IDFC Alternatives eyes deals in stressed thermal power sector
Latest News »
Mumbai: IDFC Alternatives is looking to buy troubled thermal power plants as part of its strategy to aggregate small and medium-sized assets and sell them later to larger funds, a top official at the private equity fund said.
“There is distress in power and steel sectors mainly, but power is more attractive because power business is not cyclical, compared to steel industry. Besides, no new coal-fired power plants are being conceived while many of the existing ones are in distress,” M.K. Sinha, managing partner and chief executive officer, IDFC Alternatives, said.
The next five-to-10 years will be great for power plants that are commissioned but are not able to sell power commensurate with their installed capacities, Sinha said in an interview.
The home-grown infrastructure investor’s interest in distressed power plants comes amid a drought of deals in the distressed assets space, despite significant capital commitments from large global investors.
Many thermal power projects have been shelved, abandoned or stalled in the past few years due to cash-flow problems, cost escalation and, in some cases, developers’ inability to bring in cash.
“The recently enacted Insolvency and Bankruptcy Act is the best in the world, and if it works the way it has been conceived, then this is a huge opportunity,” Sinha said. “While there is a huge opportunity, there also needs to be a viable ecosystem which needs to created which was lacking.”
While distressed thermal assets remain the targeted big opportunity for the PE firm, it is also looking to acquire high-yield generating assets with annuity cash flows. In April, IDFC Alternatives bought a 33% stake in New Silk Route (NSR)-backed telecom tower company Ascend Telecom Infrastructure Pvt. Ltd for around Rs585 crore. Significantly, the transaction also saw a consortium of 23 banks selling their loans, which were bought by IDFC Bank. “What is required is a viable ecosystem, where banks can take bona fide decisions without any fear of being hauled up subsequently because decisions can go wrong,” Sinha maintains.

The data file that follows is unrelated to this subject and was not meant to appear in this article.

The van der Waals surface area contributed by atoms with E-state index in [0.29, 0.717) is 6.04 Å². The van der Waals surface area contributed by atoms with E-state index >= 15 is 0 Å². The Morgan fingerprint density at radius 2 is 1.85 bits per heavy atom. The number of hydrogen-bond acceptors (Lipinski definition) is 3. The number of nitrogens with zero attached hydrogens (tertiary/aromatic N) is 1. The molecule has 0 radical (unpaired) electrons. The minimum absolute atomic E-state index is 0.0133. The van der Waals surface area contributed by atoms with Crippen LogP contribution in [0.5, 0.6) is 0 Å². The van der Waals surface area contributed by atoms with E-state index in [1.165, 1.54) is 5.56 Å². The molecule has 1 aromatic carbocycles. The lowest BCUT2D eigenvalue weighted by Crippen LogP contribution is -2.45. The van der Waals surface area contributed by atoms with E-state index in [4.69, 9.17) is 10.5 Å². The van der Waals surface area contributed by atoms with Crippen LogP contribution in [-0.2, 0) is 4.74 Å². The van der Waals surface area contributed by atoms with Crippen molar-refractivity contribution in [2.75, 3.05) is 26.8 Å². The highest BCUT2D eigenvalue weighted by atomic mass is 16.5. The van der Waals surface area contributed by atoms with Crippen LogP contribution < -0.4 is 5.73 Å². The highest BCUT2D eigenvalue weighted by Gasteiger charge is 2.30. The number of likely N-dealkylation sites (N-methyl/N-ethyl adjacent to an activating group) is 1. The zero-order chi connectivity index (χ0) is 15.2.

How will the long-awaited entry of bigger funds in distressed segment impact IDFC Alternatives? “The large and viable capacities will be chased more than the rest and there will be always some assets which will be more attractive than the rest; but unlike us, for some of the large players doing a $30-to-40 million deal may not viable,” Sinha said.
“Our strength as domestic player is that we have a better reach in the market and can locate the smaller deals and also have the resources to execute such deals,” Sinha added.
According to Ajay Garg, managing director, Equirus Capital, there have been several positive developments related to the thermal power sector. “Firstly, fuel linkage has improved significantly for power producers. Secondly, the government’s Uday bond scheme has recapitalized distribution companies. I think it is an opportune time for investors like IDFC Alternatives to start looking at deals in this sector,” Garg said.